Heparin is capable of inducing suppression of a hormone called aldosterone, and leads to hyperkalemia (high levels of potassium) that in turn affect our cardiovascular function.


This is more likely in patients who require heparin treatment for 10 days or more, especially in older adults.

Hepatic function imbalances

Hepatic enzymes should be closely monitored to detect a sudden rise in levels of ALT and AST.

In some patients, heparin of low molecular weight should not be administered or require an individual adjustment of their doses. This is the case of patients with renal failure, renal transplants, patients with obesity and pregnant women in their last few months of pregnancy.

Using heparin is contraindicated in case of pulmonary thromboembolism associated with hypotension or alterations in the right ventricle of the heart.

In these patients, we should consider the use of unfractionated heparin, which requires more stringent monitoring of laboratory analyses, including the measurement of partial thromboplastin time (PTT) every 6 hours. Dosage adjustment is commonly required and depends on laboratory findings because the response to this drug is highly variable among individual patients.

It is imperative to remember that patients who do not reach the right dose of heparin in their anticoagulation therapy have a higher risk of pulmonary embolism relapse. On the other hand, surpassing heparin doses is only related to a relative risk of bleeding. Thus, even though it is associated with side effects and requires close monitoring, heparin use in these should not be underestimated.


Other therapeutic measures to consider in pulmonary embolism

There are two main parts of the long-term treatment in patients with a history of acute pulmonary thromboembolism. They are as follows:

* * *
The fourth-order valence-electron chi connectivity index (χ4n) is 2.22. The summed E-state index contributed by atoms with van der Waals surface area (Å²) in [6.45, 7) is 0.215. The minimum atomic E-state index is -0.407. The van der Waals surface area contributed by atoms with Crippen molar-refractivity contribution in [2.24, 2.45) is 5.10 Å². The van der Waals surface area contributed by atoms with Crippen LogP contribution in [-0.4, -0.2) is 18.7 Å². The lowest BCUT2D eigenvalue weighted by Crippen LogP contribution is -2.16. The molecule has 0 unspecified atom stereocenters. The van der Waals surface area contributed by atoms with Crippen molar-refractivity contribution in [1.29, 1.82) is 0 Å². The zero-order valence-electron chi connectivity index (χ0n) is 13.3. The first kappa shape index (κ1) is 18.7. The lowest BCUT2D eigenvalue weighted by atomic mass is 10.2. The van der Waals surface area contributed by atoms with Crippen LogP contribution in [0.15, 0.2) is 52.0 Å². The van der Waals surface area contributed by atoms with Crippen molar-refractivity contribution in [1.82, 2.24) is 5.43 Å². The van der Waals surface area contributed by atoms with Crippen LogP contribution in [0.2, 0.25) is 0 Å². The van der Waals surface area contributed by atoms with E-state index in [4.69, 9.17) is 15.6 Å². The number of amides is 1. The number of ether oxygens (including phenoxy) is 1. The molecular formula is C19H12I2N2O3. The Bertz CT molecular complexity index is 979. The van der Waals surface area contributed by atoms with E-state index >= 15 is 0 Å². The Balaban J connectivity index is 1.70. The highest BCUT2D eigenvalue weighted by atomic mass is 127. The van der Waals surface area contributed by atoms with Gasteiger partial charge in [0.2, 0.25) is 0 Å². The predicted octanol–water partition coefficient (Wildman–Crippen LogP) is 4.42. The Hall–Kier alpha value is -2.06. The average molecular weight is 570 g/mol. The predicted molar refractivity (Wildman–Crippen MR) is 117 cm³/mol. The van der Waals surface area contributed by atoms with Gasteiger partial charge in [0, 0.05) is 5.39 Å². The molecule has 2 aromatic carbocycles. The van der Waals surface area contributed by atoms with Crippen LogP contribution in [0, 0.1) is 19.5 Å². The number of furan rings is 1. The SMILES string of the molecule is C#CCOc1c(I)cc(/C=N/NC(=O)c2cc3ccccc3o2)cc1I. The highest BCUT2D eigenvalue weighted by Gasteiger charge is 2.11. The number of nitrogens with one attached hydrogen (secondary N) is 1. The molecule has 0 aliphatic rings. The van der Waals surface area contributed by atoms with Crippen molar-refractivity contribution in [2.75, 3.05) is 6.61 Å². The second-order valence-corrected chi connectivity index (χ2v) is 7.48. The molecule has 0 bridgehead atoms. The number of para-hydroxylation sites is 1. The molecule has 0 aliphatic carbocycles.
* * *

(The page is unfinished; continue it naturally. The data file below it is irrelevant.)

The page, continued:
Oral anticoagulants

Immediately after heparin therapy, your doctor will prescribe an oral anticoagulant capable of inhibiting the activation of coagulation factors in the blood. This treatment depends on the age of the patient and his current weight and should be started right after diagnosing pulmonary embolism. Lower doses will be prescribed to older patients and dosage might increase depending on your weight. Depending on your lab tests on day 3 or 4, your dose will be further adjusted and maintained alongside with heparin until it is removed from the anticoagulant protocol.


It is an exceptional measure applied to patients with a higher compromise of their pulmonary artery (massive thromboembolism), hypotension, and low bleeding risk. This procedure is meant to destroy or dissolve the blood clot, but in some patients, it might trigger an allergic reaction, which is why thrombolysis is usually accompanied with steroid drugs to modulate the immune response. Before proceeding with thrombolysis, heparin treatment is suspended, and a series of lab tests are performed before and after to prevent any complication.



Oster, J. R., Singer, I., & Fishman, L. M. (1995). Heparin-induced aldosterone suppression and hyperkalemia. The American journal of medicine, 98(6), 575-586.

Ortel, T. L. (2009). Heparin-induced thrombocytopenia: when a low platelet count is a mandate for anticoagulation. ASH Education Program Book, 2009(1), 225-232.

Torbicki, A., Perrier, A., Konstantinides, S., Agnelli, G., Galiè, N., … & Janssens, U. (2008). Guidelines on the diagnosis and management of acute pulmonary embolism: the Task Force for the Diagnosis and Management of Acute Pulmonary Embolism of the European Society of Cardiology (ESC). European heart journal, 29(18), 2276-2315.

JCS Joint Working Group. (2011). Guidelines for the diagnosis, treatment and prevention of pulmonary thromboembolism and deep vein thrombosis (JCS 2009). Circulation Journal, 75(5), 1258-1281.

Pulmonary Embolism Treatment